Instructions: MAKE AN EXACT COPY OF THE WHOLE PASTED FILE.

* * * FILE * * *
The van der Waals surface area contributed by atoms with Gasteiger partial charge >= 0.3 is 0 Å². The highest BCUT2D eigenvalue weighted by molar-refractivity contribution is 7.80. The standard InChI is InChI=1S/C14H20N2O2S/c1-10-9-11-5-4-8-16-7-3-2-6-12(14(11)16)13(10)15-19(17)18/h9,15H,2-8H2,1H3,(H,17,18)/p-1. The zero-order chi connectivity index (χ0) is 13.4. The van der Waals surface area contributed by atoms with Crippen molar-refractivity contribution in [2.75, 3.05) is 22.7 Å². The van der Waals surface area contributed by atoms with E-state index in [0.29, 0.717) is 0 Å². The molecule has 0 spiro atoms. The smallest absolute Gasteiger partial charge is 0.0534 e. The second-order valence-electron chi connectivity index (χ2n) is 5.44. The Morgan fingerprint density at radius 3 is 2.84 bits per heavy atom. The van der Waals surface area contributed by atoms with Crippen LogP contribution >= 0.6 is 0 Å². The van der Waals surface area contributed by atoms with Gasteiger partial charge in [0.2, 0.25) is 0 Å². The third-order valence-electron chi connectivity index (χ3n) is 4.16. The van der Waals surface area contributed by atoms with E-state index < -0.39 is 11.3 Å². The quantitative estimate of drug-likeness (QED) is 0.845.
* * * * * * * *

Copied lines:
The van der Waals surface area contributed by atoms with Gasteiger partial charge >= 0.3 is 0 Å². The highest BCUT2D eigenvalue weighted by molar-refractivity contribution is 7.80. The standard InChI is InChI=1S/C14H20N2O2S/c1-10-9-11-5-4-8-16-7-3-2-6-12(14(11)16)13(10)15-19(17)18/h9,15H,2-8H2,1H3,(H,17,18)/p-1. The zero-order chi connectivity index (χ0) is 13.4. The van der Waals surface area contributed by atoms with Crippen molar-refractivity contribution in [2.75, 3.05) is 22.7 Å². The van der Waals surface area contributed by atoms with E-state index in [0.29, 0.717) is 0 Å². The molecule has 0 spiro atoms. The smallest absolute Gasteiger partial charge is 0.0534 e. The second-order valence-electron chi connectivity index (χ2n) is 5.44. The Morgan fingerprint density at radius 3 is 2.84 bits per heavy atom. The van der Waals surface area contributed by atoms with Crippen LogP contribution >= 0.6 is 0 Å². The van der Waals surface area contributed by atoms with Gasteiger partial charge in [0.2, 0.25) is 0 Å². The third-order valence-electron chi connectivity index (χ3n) is 4.16. The van der Waals surface area contributed by atoms with E-state index < -0.39 is 11.3 Å². The quantitative estimate of drug-likeness (QED) is 0.845.